This is why professional catchers are so valued because as they take a beating physically behind the plate, they must also know the scouting report on hitters, understand the pitcher’s strengths and weaknesses, and know every situation of every game to call the pitches.
3. Aligning the Defense
Much like a keeper in soccer or a goalie in hockey, the catcher is the anchor of the defense who directs others where to go in certain defensive situations.
A catcher is also responsible for aligning the defense because he is the only player who can see the entire field. He must call out bunt defenses, first and third defenses, and direct players where to throw the ball when necessary.
Most teams have certain plays that they like to run to defend bunts and stolen base attempts with runners on first and third. The catcher is often charged with the task of giving signs to call out the plays in these situations.
Most of the time, these calls come from a coach in the dugout, but it is the catcher’s job to make sure those signs get relayed and that everyone knows their job.
Because he can see the whole field, it is also the catcher’s job to tell players where to throw the ball in certain situations.
On a bunt, the catcher must call out the base to which the defensive player who fields the ball should throw it. The defender is coming in on the ball with his back to the baserunners, but the catcher can see it all; therefore, he must listen to and trust his catcher.
The catcher also must align the cutoff man when there is a throw from the outfield to home plate. The cutoff man serves as a middle man between the ball and home plate in case it does not make it all the way to home.
The catcher must not only align him between the outfielder and home plate, but he must also tell him what to do with the ball. He must let him know whether to cut it off and throw it home, cut it off and hold it, cut it off and throw it to another base, or to just let it go.
As you can see, catchers really don’t get a physical or mental break during the game.
4. Controlling the Running Game
Stealing bases is somewhat of a lot art in today’s game. With that being said, good teams always take advantage of catchers who struggle to throw to second base.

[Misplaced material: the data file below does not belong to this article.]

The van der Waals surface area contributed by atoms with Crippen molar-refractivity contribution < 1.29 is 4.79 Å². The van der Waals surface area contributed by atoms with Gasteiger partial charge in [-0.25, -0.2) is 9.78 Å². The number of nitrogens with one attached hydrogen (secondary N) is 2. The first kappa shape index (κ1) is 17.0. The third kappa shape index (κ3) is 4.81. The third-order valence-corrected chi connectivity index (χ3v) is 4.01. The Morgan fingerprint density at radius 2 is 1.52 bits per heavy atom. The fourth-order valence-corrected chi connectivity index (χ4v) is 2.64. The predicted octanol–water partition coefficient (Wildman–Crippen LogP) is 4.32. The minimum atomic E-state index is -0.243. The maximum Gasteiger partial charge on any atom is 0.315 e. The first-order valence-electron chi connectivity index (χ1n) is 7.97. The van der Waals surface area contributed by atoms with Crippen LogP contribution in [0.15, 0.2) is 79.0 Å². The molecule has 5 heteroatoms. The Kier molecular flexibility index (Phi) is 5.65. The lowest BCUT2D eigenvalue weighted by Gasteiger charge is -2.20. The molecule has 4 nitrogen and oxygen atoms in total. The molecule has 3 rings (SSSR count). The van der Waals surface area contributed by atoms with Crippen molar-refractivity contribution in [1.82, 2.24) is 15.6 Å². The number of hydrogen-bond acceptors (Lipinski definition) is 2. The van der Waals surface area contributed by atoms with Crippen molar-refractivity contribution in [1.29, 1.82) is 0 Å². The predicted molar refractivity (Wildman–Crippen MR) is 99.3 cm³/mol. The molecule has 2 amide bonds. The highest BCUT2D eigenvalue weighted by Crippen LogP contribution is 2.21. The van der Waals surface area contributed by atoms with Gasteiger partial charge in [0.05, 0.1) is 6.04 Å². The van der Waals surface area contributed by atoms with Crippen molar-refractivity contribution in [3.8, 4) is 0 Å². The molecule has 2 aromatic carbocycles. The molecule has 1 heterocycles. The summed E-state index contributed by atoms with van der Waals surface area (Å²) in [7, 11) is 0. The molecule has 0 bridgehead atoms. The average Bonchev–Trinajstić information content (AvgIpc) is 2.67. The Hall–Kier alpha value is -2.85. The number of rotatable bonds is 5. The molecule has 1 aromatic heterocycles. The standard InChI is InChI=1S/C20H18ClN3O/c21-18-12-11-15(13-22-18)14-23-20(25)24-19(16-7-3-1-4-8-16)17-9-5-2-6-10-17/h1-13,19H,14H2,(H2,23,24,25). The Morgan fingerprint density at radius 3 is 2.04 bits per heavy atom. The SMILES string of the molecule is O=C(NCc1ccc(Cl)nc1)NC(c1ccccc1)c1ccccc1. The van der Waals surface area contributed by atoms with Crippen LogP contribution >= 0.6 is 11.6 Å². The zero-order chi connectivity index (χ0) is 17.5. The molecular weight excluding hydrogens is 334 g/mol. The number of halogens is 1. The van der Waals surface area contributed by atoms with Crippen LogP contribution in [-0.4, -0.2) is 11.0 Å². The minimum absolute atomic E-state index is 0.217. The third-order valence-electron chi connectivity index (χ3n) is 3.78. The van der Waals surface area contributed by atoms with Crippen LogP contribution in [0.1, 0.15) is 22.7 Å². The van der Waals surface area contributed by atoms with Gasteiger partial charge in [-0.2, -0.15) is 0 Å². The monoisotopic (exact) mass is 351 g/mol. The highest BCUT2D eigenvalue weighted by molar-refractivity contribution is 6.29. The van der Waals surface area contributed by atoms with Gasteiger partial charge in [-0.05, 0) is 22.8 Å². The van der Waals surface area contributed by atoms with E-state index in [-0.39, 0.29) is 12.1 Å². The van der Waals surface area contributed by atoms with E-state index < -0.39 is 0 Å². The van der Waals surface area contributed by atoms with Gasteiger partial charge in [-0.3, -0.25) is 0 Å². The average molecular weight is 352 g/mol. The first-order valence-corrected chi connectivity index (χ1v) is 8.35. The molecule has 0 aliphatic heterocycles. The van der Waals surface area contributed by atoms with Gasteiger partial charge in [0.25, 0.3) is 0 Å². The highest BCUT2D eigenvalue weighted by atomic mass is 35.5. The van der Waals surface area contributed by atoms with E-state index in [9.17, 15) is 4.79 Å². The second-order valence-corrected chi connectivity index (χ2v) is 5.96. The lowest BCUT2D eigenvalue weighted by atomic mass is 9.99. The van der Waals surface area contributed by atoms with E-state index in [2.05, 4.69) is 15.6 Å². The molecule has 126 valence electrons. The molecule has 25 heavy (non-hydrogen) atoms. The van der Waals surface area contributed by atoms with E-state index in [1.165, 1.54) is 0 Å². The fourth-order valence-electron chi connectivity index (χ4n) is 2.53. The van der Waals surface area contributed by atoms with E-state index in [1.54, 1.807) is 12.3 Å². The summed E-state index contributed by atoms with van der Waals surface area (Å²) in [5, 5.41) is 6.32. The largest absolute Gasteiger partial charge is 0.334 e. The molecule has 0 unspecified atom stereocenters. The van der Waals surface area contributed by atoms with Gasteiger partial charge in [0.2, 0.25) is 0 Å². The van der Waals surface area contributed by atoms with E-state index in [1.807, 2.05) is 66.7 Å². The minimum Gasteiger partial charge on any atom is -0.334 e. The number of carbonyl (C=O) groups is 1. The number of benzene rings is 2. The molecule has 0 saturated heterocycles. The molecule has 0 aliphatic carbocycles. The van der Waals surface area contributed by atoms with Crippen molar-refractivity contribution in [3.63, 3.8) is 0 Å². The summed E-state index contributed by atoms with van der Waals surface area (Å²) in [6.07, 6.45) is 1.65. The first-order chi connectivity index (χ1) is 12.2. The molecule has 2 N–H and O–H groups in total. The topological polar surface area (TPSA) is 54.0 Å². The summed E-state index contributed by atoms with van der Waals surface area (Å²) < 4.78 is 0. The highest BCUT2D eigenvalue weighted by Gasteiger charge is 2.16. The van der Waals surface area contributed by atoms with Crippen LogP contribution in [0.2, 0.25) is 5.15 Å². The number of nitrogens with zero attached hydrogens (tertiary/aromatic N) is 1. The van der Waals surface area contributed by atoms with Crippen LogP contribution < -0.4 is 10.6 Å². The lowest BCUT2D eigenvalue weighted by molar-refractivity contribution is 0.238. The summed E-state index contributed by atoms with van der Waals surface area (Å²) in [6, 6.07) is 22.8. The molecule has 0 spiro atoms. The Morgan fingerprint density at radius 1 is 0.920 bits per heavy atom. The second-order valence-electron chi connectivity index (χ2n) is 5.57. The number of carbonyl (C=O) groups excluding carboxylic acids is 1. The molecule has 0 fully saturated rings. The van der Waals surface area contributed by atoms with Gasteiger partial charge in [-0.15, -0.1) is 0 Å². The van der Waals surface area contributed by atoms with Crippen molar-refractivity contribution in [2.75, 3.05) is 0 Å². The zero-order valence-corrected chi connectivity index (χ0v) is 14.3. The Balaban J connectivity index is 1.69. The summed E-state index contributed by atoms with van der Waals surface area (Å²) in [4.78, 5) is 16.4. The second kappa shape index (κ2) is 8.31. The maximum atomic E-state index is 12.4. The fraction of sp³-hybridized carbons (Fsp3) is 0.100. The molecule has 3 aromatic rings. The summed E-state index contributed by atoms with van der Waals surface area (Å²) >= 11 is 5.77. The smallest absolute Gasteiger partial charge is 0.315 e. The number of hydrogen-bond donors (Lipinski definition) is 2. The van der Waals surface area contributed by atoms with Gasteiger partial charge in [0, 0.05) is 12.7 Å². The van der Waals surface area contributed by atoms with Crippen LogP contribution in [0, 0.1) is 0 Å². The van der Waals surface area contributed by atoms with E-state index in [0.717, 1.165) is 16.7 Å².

A catcher must also control the running game to prevent opponents from stealing bases and advancing on passed balls and wild pitches.
Put more simply, a catcher’s job is to keep runners at their current base. This is why a catcher’s pop time is often recorded in the scouting process.
The pop time is the time it takes the catcher to throw the ball down to second base. The time starts when the pitch hits the catcher’s mitt and stops when the ball reaches second base.
Having a good pop time is a way to control the running game because it decreases the number of opponents who are willing to test a catcher’s arm.
A catcher also controls the running game by blocking balls in the dirt. With runners on third base, pitches that get by the catcher often result in runs scored.
When catchers can block these balls and keep them in front of the plate, pitchers have more confidence and runners don’t score on free bases.
A good day for a catcher is when runners don’t even attempt to steal bases on them, but any catcher who has any sort of competitiveness loves when runners try to test them so that they can throw them out.
Why Do Catchers Have to Squat to Catch the Ball?
Catchers actually aren’t required to squat behind the plate, but they do so for two reasons: 1) to give the pitcher a lower target that is in the strike zone, and 2) to give the umpire a better view of the pitch.
Can a Player be Too Tall to be a Catcher?
There is no such thing as being too tall to play any position in baseball. It can be more difficult for taller players to squat down in the catcher’s position, but that isn’t always the case. Joe Mauer is a future Hall of Fame catcher who played the position at 6 foot 5 inches.